HOW CAN IT EFFECT MY WORKERS’ COMPENSATION CASE?
SOCIAL MEDIA AND YOU
Can Social Media Effect My Workers’ Compensation Case?
The short answer to the question above: your social media accounts can seriously, and often negatively, impact your Workers’ Compensation case. Or, any other pending legal action as well.
The bottom line is that anything you post publicly can, and will, be used against you. Even if you are not personally active on any of the typical social media sites – Facebook, Instagram, Twitter, etc. – it is very likely that you still have a “presence” on these or other sites. For example, you may have a family member or friend who posts actively. Maybe while you were mowing the lawn, and your dog was chasing you, they took a quick video and posted it to their public-facing Facebook account – you now have a presence online that you may not even be aware of!
These websites and apps have become so commonplace in our lives it is hard for the Courts and Judges to determine where to draw the line when an insurance company attempts to submit evidence gained from your, or someone else’s, social media account.
In March 2018, a Court of Common Pleas Judge in Pennsylvania granted an insurance company’s request to access a plaintiff’s private Instagram account. This is alarming because, while there is no question that anything posted on a public-facing social media site or app can be introduced as evidence in a case, typically information that is kept private by using the site’s or app’s security settings is not accessible by your employer or the insurance company.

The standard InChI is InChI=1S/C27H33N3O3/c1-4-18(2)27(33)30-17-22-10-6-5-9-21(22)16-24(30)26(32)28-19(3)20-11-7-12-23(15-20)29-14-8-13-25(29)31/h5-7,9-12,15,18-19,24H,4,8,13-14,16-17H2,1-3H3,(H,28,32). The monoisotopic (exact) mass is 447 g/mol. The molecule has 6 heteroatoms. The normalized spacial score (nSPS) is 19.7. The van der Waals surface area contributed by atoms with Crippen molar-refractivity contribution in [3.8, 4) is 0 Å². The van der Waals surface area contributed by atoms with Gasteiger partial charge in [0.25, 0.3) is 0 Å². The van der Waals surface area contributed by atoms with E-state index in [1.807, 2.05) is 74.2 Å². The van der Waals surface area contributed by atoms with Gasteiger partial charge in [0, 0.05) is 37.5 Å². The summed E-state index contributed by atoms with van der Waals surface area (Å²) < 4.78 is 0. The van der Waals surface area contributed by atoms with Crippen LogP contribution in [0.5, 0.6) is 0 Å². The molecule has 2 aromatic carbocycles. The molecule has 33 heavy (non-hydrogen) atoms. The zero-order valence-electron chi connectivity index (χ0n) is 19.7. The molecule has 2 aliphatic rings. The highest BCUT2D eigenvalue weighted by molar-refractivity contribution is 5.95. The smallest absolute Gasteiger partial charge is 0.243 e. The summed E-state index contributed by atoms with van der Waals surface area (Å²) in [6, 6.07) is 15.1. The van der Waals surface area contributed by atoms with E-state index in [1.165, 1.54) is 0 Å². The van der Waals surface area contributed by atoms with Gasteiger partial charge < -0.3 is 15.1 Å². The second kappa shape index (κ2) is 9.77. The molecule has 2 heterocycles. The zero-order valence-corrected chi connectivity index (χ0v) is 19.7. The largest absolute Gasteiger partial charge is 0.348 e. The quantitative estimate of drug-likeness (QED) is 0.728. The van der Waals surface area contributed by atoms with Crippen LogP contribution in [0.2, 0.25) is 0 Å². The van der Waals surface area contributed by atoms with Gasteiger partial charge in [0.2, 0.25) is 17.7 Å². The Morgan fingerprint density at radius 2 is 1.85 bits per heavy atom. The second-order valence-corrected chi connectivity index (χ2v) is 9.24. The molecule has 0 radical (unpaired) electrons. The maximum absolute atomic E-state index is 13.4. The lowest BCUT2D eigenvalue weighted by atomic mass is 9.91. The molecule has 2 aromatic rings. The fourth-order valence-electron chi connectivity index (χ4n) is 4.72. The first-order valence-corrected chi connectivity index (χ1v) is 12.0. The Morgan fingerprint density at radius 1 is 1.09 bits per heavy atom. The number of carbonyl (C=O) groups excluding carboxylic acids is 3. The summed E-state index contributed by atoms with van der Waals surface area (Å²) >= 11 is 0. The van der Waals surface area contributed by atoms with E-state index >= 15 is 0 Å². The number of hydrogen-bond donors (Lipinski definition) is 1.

However, it is important to note that this was only one case. This does not mean that in every future case your employer and their insurance company will be granted access to your private account. Indeed, the Judge’s ruling in that case is subject to review from higher courts – that means that a different judge may determine that ordering access to a private account crosses a line and is not allowed.
All this information only emphasizes how careful you must be when you have an active Workers’ Compensation case or any active litigation. The insurance company can, and will, investigate your public-facing social media pages. They will also look at your friends’ and family members’ accounts if they can. It can never be stressed enough that once something is posted to the internet, it is there permanently.
So, what can you do?
First off, and most importantly: you cannot delete anything that has already been posted. This could be destruction of evidence and could get you into a lot of trouble – potentially even charged criminally.
So, now that we’ve established that you should absolutely not delete anything that has been posted, the next step is that you can, and absolutely should, turn all of your privacy settings on, and set them to their highest level possible. Normally, this means that you have to approve every person before they can see your content.
Ultimately, the Judge will have to answer the question of whether you have a “reasonable expectation of privacy” when you post something to your account. It is much easier to convince a Judge that you expected your posts to remain private when you actively take steps to ensure that you know exactly who is viewing your content at all times.